Isocyanates serve as important and versatile chemical intermediates in the manufacture of diverse products ranging from flexible and rigid polyurethane foams to agrochemicals and pharmaceuticals. The production of isocyanates today draws mainly from petrochemical raw materials, including benzene, toluene, propylene, and aniline, and they are produced industrially using phosgenation of alkyl or aromatic amines. This involves highly toxic phosgene and produces corrosive HCl, limiting synthetic applications.
Researchers from UC San Diego searching for a renewable source for diisocyanates, have invented a practical methodology for the production of isocyanates from algae-biomass-derived fatty acids or other renewable sources. This technique utilizes flow chemistry to prepare and convert high-energy intermediates, thus mitigating safety concerns. The technology leverages the use of continuous flow to prepare acyl azides from hydrazides, affording isocyanates in one scalable process.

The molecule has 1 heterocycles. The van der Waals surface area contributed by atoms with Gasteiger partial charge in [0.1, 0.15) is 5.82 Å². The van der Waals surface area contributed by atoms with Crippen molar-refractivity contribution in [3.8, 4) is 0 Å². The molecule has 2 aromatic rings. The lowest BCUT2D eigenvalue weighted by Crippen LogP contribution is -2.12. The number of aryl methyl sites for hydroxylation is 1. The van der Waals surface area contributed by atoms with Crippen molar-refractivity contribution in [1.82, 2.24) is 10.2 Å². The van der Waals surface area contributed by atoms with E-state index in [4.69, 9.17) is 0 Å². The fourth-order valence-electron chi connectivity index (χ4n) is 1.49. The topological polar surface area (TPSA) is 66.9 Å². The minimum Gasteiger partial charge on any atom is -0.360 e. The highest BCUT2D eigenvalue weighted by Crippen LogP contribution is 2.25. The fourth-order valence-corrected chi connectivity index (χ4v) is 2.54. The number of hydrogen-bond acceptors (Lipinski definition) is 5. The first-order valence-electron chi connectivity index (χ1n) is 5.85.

The method is efficient, safe, and sustainable, offers an opportunity to prepare isocyanates and diisocyanates from renewable feedstocks, and is amenable to distributed manufacturing processes.
UC San Diego is seeking partners to commercialize this technology. Worldwide rights are available.
renewable isocyanate, algae oil, flow chemistry, sustainable carboxylic acid, acyl azide, hydrazide